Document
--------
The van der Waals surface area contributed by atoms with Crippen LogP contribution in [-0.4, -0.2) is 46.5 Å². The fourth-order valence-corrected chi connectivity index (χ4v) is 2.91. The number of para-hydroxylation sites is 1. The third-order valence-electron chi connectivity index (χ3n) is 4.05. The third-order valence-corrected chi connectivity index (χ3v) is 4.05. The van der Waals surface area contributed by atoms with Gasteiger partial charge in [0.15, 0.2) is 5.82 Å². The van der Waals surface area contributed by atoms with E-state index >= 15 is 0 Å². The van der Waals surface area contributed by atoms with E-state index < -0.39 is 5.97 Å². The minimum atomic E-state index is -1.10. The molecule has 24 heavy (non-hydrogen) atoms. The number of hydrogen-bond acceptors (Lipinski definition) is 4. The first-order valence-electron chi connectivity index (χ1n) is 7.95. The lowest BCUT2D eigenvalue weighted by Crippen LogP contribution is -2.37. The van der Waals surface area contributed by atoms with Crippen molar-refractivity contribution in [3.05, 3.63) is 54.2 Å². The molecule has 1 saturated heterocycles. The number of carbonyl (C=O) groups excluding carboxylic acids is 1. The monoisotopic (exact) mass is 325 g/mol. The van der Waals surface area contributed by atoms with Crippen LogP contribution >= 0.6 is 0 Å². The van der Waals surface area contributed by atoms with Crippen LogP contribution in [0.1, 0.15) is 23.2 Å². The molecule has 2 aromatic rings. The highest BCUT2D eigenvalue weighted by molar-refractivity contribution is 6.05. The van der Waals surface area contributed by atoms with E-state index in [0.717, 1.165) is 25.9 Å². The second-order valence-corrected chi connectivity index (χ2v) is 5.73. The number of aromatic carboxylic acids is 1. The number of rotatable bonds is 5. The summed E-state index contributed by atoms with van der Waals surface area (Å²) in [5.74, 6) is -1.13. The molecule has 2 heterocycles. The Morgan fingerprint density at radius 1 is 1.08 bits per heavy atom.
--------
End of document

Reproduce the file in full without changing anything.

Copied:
The van der Waals surface area contributed by atoms with Crippen LogP contribution in [-0.4, -0.2) is 46.5 Å². The fourth-order valence-corrected chi connectivity index (χ4v) is 2.91. The number of para-hydroxylation sites is 1. The third-order valence-electron chi connectivity index (χ3n) is 4.05. The third-order valence-corrected chi connectivity index (χ3v) is 4.05. The van der Waals surface area contributed by atoms with Gasteiger partial charge in [0.15, 0.2) is 5.82 Å². The van der Waals surface area contributed by atoms with E-state index >= 15 is 0 Å². The van der Waals surface area contributed by atoms with E-state index < -0.39 is 5.97 Å². The minimum atomic E-state index is -1.10. The molecule has 24 heavy (non-hydrogen) atoms. The number of hydrogen-bond acceptors (Lipinski definition) is 4. The first-order valence-electron chi connectivity index (χ1n) is 7.95. The lowest BCUT2D eigenvalue weighted by Crippen LogP contribution is -2.37. The van der Waals surface area contributed by atoms with Crippen molar-refractivity contribution in [3.05, 3.63) is 54.2 Å². The molecule has 1 saturated heterocycles. The number of carbonyl (C=O) groups excluding carboxylic acids is 1. The monoisotopic (exact) mass is 325 g/mol. The van der Waals surface area contributed by atoms with Crippen LogP contribution >= 0.6 is 0 Å². The van der Waals surface area contributed by atoms with Crippen LogP contribution in [0.1, 0.15) is 23.2 Å². The molecule has 2 aromatic rings. The highest BCUT2D eigenvalue weighted by molar-refractivity contribution is 6.05. The van der Waals surface area contributed by atoms with E-state index in [0.717, 1.165) is 25.9 Å². The second-order valence-corrected chi connectivity index (χ2v) is 5.73. The number of aromatic carboxylic acids is 1. The number of rotatable bonds is 5. The summed E-state index contributed by atoms with van der Waals surface area (Å²) in [5.74, 6) is -1.13. The molecule has 2 heterocycles. The Morgan fingerprint density at radius 1 is 1.08 bits per heavy atom.